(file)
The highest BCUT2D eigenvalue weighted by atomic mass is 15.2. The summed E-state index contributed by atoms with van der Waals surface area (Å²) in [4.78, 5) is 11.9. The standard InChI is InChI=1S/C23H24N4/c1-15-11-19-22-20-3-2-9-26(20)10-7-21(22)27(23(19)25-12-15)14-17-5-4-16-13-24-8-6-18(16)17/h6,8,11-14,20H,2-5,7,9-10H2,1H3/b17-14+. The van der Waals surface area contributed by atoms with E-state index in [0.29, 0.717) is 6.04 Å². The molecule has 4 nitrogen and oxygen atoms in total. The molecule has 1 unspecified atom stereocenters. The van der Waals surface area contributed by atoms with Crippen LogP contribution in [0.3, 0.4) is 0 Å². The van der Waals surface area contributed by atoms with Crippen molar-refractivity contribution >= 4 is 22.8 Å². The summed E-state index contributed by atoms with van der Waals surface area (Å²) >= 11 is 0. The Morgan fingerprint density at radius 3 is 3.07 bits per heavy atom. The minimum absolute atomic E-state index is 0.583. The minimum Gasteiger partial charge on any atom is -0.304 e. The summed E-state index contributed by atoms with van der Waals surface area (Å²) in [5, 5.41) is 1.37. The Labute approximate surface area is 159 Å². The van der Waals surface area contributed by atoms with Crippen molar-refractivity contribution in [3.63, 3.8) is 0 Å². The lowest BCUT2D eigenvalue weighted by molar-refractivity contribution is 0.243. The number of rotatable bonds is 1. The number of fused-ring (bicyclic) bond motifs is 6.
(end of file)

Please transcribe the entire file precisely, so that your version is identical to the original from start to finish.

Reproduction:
The highest BCUT2D eigenvalue weighted by atomic mass is 15.2. The summed E-state index contributed by atoms with van der Waals surface area (Å²) in [4.78, 5) is 11.9. The standard InChI is InChI=1S/C23H24N4/c1-15-11-19-22-20-3-2-9-26(20)10-7-21(22)27(23(19)25-12-15)14-17-5-4-16-13-24-8-6-18(16)17/h6,8,11-14,20H,2-5,7,9-10H2,1H3/b17-14+. The van der Waals surface area contributed by atoms with E-state index in [0.29, 0.717) is 6.04 Å². The molecule has 4 nitrogen and oxygen atoms in total. The molecule has 1 unspecified atom stereocenters. The van der Waals surface area contributed by atoms with Crippen LogP contribution in [0.3, 0.4) is 0 Å². The van der Waals surface area contributed by atoms with Crippen molar-refractivity contribution >= 4 is 22.8 Å². The summed E-state index contributed by atoms with van der Waals surface area (Å²) >= 11 is 0. The Morgan fingerprint density at radius 3 is 3.07 bits per heavy atom. The minimum absolute atomic E-state index is 0.583. The minimum Gasteiger partial charge on any atom is -0.304 e. The summed E-state index contributed by atoms with van der Waals surface area (Å²) in [5, 5.41) is 1.37. The Labute approximate surface area is 159 Å². The van der Waals surface area contributed by atoms with Crippen molar-refractivity contribution in [3.63, 3.8) is 0 Å². The lowest BCUT2D eigenvalue weighted by molar-refractivity contribution is 0.243. The number of rotatable bonds is 1. The number of fused-ring (bicyclic) bond motifs is 6.